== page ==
The image that sticks with me is a line of three (?) male/female partners, with the delicate and emotive ballerina balanced by her male partner as she pirouetted, developéd, and contracted in a syncopated rhythm that felt reverent and prayerful. (Hmm… I wonder how a non-religious person would interpret this piece…)

The second piece by Madco, “Art Is a Guarantee of Sanity,” was inspired by Susannah Cahalan, the author of “Brain on Fire: My Month of Madness,” who suffered psychotic episodes, among other things, as a result of the disease, Anti-NMDA-Receptor Autoimmune Encephalitis. 

The piece was incredible, and very painful for me to watch. It was so riveting, though, I couldn’t look away — in large part, out of plain admiration for the dancers’ athleticism and emotional commitment in the midst of something so physically demanding.

As a drone-like, bluish light buzzed over a dancer hinging, un-hinged-like, to the rhythm of her own loud, anguished exhales, I was struck by a dancer’s ability to express the inner turmoil of a brain so eloquently through the body, through the timing of a breath, the tilt of a walk, and most hauntingly, through intervals of graceful, almost balletic, zombie-esque seated arm movements that convey the numbing effect of high-wattage medication. 

The last piece, by The Big Muddy Dance Company, was called Destino, Roto. Choreographer Stephanie Martinez writes that she was inspired by “many people,” including “the Latino cultural influence my family brings to my life” and texts by poet Gabriela Mistral. It seemed to be the most narrative of the three pieces, and it leaned on a lot of theatrical elements: fire engine red high heels, the Mistral recordings, costume changes… I honestly found it a little confusing, but I’m eager to see more of The Big Muddy.

Just yesterday, one of my creative writing students, Ana, who is also taking dance composition, was exploding with enthusiasm over her ability to create precise formations using Google Slide. Cracks me up — the day before spring break. She’s a kick-ass dancer with blue hair and curves who happens to be a an awesome writer as well.

I was showing my class the movie Dancemaker, about Paul Taylor (she had already seen it) with a list of reflection questions about the creative process for dance/the performing arts versus the creative process for writing. I noticed she was engrossed in her chromebook during the final scene, when Taylor’s company performs a world premiere of a new piece about the transient, exploitative nature of many adult romantic relationships. “Ana!” I called out. “I never get sick of watching this… Can you?” “Eh,” she replied, “It’s kind of formulaic. You know, Mrs. O’Donnell, every dance has a formula.”

I nodded and smiled… What should I have said?? 

38 Minute Sestina

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Every semester, I have my creative writing students experiment with a sestina. I love this form, because it is about playing with language: essentially, you pick six words and weave a poem around them.

Because it’s a challenging assignment requiring a lot of precise rule-following, I challenged myself to write one in a relatively short amount of time.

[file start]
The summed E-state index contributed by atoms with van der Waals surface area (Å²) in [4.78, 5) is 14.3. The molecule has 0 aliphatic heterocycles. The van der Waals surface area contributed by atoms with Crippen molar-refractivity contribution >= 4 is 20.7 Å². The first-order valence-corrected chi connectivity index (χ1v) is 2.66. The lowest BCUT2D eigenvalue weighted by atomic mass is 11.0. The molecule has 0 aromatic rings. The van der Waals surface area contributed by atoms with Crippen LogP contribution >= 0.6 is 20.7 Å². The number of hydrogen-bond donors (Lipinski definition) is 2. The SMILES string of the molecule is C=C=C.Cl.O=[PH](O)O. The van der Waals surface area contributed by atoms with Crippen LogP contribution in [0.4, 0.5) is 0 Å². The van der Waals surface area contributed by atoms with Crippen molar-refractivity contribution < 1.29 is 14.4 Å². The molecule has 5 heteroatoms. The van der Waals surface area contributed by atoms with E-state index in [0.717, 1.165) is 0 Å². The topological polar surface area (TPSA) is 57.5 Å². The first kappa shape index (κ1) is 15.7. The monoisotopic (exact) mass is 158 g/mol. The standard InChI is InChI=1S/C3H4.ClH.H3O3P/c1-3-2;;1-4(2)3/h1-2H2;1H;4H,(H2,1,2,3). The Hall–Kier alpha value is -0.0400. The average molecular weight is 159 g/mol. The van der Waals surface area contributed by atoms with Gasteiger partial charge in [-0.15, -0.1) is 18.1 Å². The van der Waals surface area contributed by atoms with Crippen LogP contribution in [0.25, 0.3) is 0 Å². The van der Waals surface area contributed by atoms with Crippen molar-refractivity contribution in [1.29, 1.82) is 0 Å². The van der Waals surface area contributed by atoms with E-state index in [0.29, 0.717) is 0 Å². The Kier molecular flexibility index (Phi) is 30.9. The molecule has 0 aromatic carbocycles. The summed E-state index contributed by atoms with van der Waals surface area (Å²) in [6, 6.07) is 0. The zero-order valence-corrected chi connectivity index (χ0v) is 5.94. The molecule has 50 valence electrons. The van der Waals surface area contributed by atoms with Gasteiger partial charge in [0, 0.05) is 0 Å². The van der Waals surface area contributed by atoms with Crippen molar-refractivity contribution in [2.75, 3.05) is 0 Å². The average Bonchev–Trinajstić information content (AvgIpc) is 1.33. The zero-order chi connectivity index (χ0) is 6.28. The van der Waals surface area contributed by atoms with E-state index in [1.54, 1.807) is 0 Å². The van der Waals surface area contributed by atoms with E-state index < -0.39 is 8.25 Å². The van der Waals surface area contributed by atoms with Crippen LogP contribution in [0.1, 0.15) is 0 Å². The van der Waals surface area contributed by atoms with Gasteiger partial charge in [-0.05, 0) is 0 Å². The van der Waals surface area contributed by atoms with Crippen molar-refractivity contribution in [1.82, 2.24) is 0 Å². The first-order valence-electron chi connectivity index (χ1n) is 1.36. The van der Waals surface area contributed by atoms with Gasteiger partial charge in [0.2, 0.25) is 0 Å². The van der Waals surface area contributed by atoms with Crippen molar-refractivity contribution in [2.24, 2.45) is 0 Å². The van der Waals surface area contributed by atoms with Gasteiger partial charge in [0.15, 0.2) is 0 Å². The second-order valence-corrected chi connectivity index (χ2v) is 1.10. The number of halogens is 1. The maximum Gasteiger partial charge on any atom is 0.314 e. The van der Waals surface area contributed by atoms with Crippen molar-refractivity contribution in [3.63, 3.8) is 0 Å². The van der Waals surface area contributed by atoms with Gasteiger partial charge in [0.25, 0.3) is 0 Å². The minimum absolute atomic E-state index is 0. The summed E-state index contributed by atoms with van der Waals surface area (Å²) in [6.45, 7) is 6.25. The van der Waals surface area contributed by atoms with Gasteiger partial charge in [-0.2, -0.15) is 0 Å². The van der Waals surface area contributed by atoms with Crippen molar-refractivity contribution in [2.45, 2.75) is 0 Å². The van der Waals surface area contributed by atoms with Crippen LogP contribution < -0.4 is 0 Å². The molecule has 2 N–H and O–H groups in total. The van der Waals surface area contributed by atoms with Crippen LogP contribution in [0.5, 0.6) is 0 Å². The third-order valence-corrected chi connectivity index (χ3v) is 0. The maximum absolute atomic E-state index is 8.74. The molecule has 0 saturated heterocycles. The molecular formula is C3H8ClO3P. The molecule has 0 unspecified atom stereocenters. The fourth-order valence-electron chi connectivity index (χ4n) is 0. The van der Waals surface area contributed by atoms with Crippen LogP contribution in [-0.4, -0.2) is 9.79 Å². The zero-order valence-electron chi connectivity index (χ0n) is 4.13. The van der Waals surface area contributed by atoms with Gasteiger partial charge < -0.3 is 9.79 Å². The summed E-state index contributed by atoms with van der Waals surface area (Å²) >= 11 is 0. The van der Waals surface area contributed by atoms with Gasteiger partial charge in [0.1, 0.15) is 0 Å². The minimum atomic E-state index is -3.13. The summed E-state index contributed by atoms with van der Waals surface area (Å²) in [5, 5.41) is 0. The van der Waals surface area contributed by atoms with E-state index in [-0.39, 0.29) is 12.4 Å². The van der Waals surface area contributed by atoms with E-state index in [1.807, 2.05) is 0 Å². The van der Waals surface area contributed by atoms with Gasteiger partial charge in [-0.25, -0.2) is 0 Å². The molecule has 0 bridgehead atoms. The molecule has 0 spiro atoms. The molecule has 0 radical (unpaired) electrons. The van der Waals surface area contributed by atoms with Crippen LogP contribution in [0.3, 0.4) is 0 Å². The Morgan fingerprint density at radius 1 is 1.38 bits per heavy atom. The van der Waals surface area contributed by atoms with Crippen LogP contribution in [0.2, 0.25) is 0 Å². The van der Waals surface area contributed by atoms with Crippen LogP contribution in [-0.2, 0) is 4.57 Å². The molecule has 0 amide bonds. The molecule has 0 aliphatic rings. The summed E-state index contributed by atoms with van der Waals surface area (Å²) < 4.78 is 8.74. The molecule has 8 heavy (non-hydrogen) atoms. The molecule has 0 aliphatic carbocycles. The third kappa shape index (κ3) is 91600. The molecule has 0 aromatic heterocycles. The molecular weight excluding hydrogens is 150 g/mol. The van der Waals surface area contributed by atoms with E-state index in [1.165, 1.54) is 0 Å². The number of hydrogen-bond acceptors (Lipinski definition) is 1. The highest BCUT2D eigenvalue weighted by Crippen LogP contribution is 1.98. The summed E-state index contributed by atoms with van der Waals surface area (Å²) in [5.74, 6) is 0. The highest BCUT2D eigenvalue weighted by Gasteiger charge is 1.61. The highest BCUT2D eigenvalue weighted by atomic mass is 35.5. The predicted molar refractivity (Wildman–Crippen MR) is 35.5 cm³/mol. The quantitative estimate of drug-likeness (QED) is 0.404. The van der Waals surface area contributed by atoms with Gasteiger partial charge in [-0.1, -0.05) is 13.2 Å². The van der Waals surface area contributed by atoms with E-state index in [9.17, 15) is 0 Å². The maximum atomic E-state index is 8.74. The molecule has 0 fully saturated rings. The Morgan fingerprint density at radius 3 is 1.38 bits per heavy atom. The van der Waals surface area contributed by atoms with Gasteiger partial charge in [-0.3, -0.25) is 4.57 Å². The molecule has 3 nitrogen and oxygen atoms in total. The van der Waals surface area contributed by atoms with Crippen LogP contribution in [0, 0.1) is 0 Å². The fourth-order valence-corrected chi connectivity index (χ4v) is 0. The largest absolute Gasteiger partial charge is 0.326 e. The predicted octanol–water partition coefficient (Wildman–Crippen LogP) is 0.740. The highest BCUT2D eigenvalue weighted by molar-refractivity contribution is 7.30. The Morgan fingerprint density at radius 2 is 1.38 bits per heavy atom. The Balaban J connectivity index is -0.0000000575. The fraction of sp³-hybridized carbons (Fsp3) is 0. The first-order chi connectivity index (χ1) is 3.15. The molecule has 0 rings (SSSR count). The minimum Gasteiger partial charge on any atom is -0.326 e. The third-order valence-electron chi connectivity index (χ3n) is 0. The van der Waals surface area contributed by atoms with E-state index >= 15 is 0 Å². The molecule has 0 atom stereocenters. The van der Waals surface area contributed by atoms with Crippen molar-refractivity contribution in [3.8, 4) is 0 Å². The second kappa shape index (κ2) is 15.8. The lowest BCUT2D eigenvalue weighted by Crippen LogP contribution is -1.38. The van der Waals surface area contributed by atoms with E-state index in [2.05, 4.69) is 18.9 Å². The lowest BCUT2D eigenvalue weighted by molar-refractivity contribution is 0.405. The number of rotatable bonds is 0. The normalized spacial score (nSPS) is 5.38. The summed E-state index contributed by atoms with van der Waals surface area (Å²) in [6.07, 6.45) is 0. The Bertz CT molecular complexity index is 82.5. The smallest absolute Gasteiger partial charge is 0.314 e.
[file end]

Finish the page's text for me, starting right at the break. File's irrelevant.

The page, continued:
Here is the product of 38 minutes of wordplay sitting at my kitchen island:

38 Minute Sestina

land (a)
stone (b)
crack (c)
marry/merry/Mary (d)
foreign (e)
walls (f)

Last summer, Padraic and I visited his family’s land (a)
in Connemara, Ireland. Specifically his father’s one-room stone (b)
house, now a stable for a horse, cracked (c)
all over, like dry dirt soil in a Midwestern backyard. Mary, (d)
Cole, Padraic, and I drunk in the foreign (e)
beauty of low rock walls (f)

separating lamb-dotted green turf. Walls (f)
are much discussed today, in my homeland (a)
of the “free,” of the “brave.” Foreigners (c)
being stacked outside our borders like stones. (b)
Love Trumps Hate, some say, to marry (d)
their idea of America with the hate that is seeping through the cracks (c).

On the one hand, it cracks (c)
us up, Alec Baldwin and and Kate McKinnon on SNL, comic walls (f)
to shield us from our fear. Mary, (d)
Cole, Padraic and I also visited Iceland, (a)
a stone’s (b)
throw away from the “emerald isle.” Foreign (e)

is how it felt, to touch ice dusted in volcanic ash, Foreign (e)
is how it now feels, to have a President riddled with cracks (c)
like my father-in-law’s old, stone (b)
house. A byzantine labyrinth of nonsensical walls (f)
is the brain of the surrogate father of my native land. (a)
When Padraic and I got married, (d)

Obama was the president. And the woman he was married (d)
to, was foreign (e)
to some Americans, as they watched the land (a)
of the free granting privilege to one whose descendants were not free. (Cracks (c)
in our country’s constitution, walls (f)
still erected by everyday Americans, offspring of our nation’s shameful cornerstone) (b)

When they go low, we go high, she preaches, stone- (b)
deaf to the marriage (d)
of America with whiteness. I wish Trump could see the walls (f)
in Connemara, how low and cobbled they are, foreign (e)
to sleek city towers and skyscrapers, full of cracks. (c)
Walls meant for walking, and grazing, and relishing the green land (a).

Padraic’s cousin Mattie lived for his land. (a)
For the wet turf, the ripe berries, the limestone (b).
He cracked (c)
up, at me, Cole, Padraic and Mary (d)
trying to cut turf with a sloane. America — its flatness, its size — is foreign (e),
to Mattie. How I long, in this America, to walk among those low, cobbled walls (f).